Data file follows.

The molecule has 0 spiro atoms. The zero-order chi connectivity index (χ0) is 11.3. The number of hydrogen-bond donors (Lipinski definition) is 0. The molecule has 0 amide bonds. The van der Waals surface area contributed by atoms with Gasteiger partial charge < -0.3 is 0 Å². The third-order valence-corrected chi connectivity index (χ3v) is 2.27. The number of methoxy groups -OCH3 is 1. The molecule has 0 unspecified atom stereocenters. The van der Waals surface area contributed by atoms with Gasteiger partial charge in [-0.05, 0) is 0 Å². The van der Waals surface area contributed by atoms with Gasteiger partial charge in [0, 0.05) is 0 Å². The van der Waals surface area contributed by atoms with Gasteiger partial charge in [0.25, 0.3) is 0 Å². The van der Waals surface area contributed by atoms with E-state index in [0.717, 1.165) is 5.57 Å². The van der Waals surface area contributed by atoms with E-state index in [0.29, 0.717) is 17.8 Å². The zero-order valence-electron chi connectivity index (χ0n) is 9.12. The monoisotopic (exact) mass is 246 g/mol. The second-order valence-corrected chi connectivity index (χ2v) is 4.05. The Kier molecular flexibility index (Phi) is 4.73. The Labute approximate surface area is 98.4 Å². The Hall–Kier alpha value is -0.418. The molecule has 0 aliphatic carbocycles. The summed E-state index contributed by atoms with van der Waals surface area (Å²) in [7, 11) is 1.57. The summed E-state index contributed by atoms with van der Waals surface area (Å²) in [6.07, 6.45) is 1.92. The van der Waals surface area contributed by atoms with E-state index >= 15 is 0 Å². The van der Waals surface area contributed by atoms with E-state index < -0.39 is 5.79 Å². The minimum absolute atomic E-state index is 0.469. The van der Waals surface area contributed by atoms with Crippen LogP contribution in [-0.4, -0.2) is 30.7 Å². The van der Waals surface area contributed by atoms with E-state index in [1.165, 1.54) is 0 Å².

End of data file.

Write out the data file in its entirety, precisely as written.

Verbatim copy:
The molecule has 0 spiro atoms. The zero-order chi connectivity index (χ0) is 11.3. The number of hydrogen-bond donors (Lipinski definition) is 0. The molecule has 0 amide bonds. The van der Waals surface area contributed by atoms with Gasteiger partial charge < -0.3 is 0 Å². The third-order valence-corrected chi connectivity index (χ3v) is 2.27. The number of methoxy groups -OCH3 is 1. The molecule has 0 unspecified atom stereocenters. The van der Waals surface area contributed by atoms with Gasteiger partial charge in [-0.05, 0) is 0 Å². The van der Waals surface area contributed by atoms with Gasteiger partial charge in [0, 0.05) is 0 Å². The van der Waals surface area contributed by atoms with Gasteiger partial charge in [0.25, 0.3) is 0 Å². The van der Waals surface area contributed by atoms with E-state index in [0.717, 1.165) is 5.57 Å². The van der Waals surface area contributed by atoms with E-state index in [0.29, 0.717) is 17.8 Å². The zero-order valence-electron chi connectivity index (χ0n) is 9.12. The monoisotopic (exact) mass is 246 g/mol. The second-order valence-corrected chi connectivity index (χ2v) is 4.05. The Kier molecular flexibility index (Phi) is 4.73. The Labute approximate surface area is 98.4 Å². The Hall–Kier alpha value is -0.418. The molecule has 0 aliphatic carbocycles. The summed E-state index contributed by atoms with van der Waals surface area (Å²) in [7, 11) is 1.57. The summed E-state index contributed by atoms with van der Waals surface area (Å²) in [6.07, 6.45) is 1.92. The van der Waals surface area contributed by atoms with E-state index >= 15 is 0 Å². The van der Waals surface area contributed by atoms with E-state index < -0.39 is 5.79 Å². The minimum absolute atomic E-state index is 0.469. The van der Waals surface area contributed by atoms with Crippen LogP contribution in [-0.4, -0.2) is 30.7 Å². The van der Waals surface area contributed by atoms with E-state index in [1.165, 1.54) is 0 Å².